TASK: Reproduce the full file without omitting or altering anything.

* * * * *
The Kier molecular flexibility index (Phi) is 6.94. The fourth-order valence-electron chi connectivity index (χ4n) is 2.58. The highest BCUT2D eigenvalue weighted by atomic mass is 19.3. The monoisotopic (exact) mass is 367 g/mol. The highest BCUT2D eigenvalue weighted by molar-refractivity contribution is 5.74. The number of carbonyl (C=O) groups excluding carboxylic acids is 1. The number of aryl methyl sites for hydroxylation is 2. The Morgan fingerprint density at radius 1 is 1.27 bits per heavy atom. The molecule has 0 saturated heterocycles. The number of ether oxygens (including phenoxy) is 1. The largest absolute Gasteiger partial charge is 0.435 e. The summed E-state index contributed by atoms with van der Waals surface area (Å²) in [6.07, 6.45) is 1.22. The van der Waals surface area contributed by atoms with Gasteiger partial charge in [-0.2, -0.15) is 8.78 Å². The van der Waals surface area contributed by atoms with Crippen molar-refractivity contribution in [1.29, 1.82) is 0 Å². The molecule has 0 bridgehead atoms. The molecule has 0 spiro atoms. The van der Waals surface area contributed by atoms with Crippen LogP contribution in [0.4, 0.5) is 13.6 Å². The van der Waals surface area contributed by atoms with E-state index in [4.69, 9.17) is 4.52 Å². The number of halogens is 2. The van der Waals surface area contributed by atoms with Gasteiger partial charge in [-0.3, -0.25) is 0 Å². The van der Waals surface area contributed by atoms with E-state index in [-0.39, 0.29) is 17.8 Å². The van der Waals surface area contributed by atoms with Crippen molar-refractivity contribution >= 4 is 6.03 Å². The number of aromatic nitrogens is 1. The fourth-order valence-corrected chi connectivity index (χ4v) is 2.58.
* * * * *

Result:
The Kier molecular flexibility index (Phi) is 6.94. The fourth-order valence-electron chi connectivity index (χ4n) is 2.58. The highest BCUT2D eigenvalue weighted by atomic mass is 19.3. The monoisotopic (exact) mass is 367 g/mol. The highest BCUT2D eigenvalue weighted by molar-refractivity contribution is 5.74. The number of carbonyl (C=O) groups excluding carboxylic acids is 1. The number of aryl methyl sites for hydroxylation is 2. The Morgan fingerprint density at radius 1 is 1.27 bits per heavy atom. The molecule has 0 saturated heterocycles. The number of ether oxygens (including phenoxy) is 1. The largest absolute Gasteiger partial charge is 0.435 e. The summed E-state index contributed by atoms with van der Waals surface area (Å²) in [6.07, 6.45) is 1.22. The van der Waals surface area contributed by atoms with Gasteiger partial charge in [-0.2, -0.15) is 8.78 Å². The van der Waals surface area contributed by atoms with Crippen molar-refractivity contribution in [1.29, 1.82) is 0 Å². The molecule has 0 bridgehead atoms. The molecule has 0 spiro atoms. The van der Waals surface area contributed by atoms with Crippen LogP contribution in [0.4, 0.5) is 13.6 Å². The van der Waals surface area contributed by atoms with E-state index in [4.69, 9.17) is 4.52 Å². The number of halogens is 2. The van der Waals surface area contributed by atoms with Gasteiger partial charge in [-0.3, -0.25) is 0 Å². The van der Waals surface area contributed by atoms with E-state index in [-0.39, 0.29) is 17.8 Å². The van der Waals surface area contributed by atoms with Crippen molar-refractivity contribution >= 4 is 6.03 Å². The number of aromatic nitrogens is 1. The fourth-order valence-corrected chi connectivity index (χ4v) is 2.58.